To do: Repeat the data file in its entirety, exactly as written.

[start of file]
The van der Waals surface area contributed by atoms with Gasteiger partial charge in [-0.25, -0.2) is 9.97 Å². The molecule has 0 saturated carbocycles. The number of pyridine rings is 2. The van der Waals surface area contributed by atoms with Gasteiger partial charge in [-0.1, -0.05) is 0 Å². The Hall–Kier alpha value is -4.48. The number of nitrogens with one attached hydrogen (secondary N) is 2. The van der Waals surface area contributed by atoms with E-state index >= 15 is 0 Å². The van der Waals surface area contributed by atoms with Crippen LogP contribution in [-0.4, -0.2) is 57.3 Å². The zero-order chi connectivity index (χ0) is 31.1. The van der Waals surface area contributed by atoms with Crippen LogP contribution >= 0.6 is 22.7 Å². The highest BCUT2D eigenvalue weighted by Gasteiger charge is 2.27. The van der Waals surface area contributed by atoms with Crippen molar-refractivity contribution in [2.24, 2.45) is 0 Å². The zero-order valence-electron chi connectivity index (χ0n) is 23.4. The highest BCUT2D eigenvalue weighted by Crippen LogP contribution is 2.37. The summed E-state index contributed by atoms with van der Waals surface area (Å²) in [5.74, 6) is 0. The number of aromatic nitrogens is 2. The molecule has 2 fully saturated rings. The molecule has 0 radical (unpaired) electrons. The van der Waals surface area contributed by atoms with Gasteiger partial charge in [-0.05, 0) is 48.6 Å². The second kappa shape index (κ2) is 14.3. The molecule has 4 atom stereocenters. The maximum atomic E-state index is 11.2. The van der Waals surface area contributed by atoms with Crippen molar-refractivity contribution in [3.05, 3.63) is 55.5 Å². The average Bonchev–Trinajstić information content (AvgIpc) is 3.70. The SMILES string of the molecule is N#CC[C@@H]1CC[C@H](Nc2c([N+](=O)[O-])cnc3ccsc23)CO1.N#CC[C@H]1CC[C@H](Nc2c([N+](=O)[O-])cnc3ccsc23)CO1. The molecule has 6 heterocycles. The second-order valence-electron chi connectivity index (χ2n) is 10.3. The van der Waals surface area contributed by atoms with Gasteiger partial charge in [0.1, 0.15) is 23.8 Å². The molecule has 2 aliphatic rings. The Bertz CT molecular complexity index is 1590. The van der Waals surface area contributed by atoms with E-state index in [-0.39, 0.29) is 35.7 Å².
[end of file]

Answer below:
The van der Waals surface area contributed by atoms with Gasteiger partial charge in [-0.25, -0.2) is 9.97 Å². The molecule has 0 saturated carbocycles. The number of pyridine rings is 2. The van der Waals surface area contributed by atoms with Gasteiger partial charge in [-0.1, -0.05) is 0 Å². The Hall–Kier alpha value is -4.48. The number of nitrogens with one attached hydrogen (secondary N) is 2. The van der Waals surface area contributed by atoms with E-state index >= 15 is 0 Å². The van der Waals surface area contributed by atoms with Crippen LogP contribution in [-0.4, -0.2) is 57.3 Å². The zero-order chi connectivity index (χ0) is 31.1. The van der Waals surface area contributed by atoms with Crippen LogP contribution >= 0.6 is 22.7 Å². The highest BCUT2D eigenvalue weighted by Gasteiger charge is 2.27. The van der Waals surface area contributed by atoms with Crippen molar-refractivity contribution in [2.24, 2.45) is 0 Å². The zero-order valence-electron chi connectivity index (χ0n) is 23.4. The highest BCUT2D eigenvalue weighted by Crippen LogP contribution is 2.37. The summed E-state index contributed by atoms with van der Waals surface area (Å²) in [5.74, 6) is 0. The number of aromatic nitrogens is 2. The molecule has 2 fully saturated rings. The molecule has 0 radical (unpaired) electrons. The van der Waals surface area contributed by atoms with Gasteiger partial charge in [-0.05, 0) is 48.6 Å². The second kappa shape index (κ2) is 14.3. The molecule has 4 atom stereocenters. The maximum atomic E-state index is 11.2. The van der Waals surface area contributed by atoms with Crippen molar-refractivity contribution in [3.05, 3.63) is 55.5 Å². The average Bonchev–Trinajstić information content (AvgIpc) is 3.70. The SMILES string of the molecule is N#CC[C@@H]1CC[C@H](Nc2c([N+](=O)[O-])cnc3ccsc23)CO1.N#CC[C@H]1CC[C@H](Nc2c([N+](=O)[O-])cnc3ccsc23)CO1. The molecule has 6 heterocycles. The second-order valence-electron chi connectivity index (χ2n) is 10.3. The van der Waals surface area contributed by atoms with Gasteiger partial charge in [0.1, 0.15) is 23.8 Å². The molecule has 2 aliphatic rings. The Bertz CT molecular complexity index is 1590. The van der Waals surface area contributed by atoms with E-state index in [-0.39, 0.29) is 35.7 Å².